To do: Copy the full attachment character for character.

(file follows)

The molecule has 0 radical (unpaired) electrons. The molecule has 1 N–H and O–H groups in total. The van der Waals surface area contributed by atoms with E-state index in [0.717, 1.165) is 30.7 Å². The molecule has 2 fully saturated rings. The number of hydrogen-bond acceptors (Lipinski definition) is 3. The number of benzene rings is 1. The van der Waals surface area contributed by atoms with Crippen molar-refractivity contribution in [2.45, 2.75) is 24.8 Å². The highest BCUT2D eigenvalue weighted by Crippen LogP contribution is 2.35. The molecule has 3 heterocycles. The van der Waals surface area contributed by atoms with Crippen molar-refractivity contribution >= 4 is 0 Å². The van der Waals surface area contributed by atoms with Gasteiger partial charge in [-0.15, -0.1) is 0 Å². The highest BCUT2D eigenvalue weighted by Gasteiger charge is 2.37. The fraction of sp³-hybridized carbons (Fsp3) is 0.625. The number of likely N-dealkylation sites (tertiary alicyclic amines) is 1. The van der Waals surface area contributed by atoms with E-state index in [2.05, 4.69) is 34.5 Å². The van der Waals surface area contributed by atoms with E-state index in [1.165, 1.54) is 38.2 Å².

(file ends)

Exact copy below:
The molecule has 0 radical (unpaired) electrons. The molecule has 1 N–H and O–H groups in total. The van der Waals surface area contributed by atoms with E-state index in [0.717, 1.165) is 30.7 Å². The molecule has 2 fully saturated rings. The number of hydrogen-bond acceptors (Lipinski definition) is 3. The number of benzene rings is 1. The van der Waals surface area contributed by atoms with Crippen molar-refractivity contribution in [2.45, 2.75) is 24.8 Å². The highest BCUT2D eigenvalue weighted by Crippen LogP contribution is 2.35. The molecule has 3 heterocycles. The van der Waals surface area contributed by atoms with Crippen molar-refractivity contribution >= 4 is 0 Å². The van der Waals surface area contributed by atoms with Gasteiger partial charge in [-0.15, -0.1) is 0 Å². The highest BCUT2D eigenvalue weighted by Gasteiger charge is 2.37. The fraction of sp³-hybridized carbons (Fsp3) is 0.625. The number of likely N-dealkylation sites (tertiary alicyclic amines) is 1. The van der Waals surface area contributed by atoms with E-state index in [2.05, 4.69) is 34.5 Å². The van der Waals surface area contributed by atoms with E-state index in [1.165, 1.54) is 38.2 Å².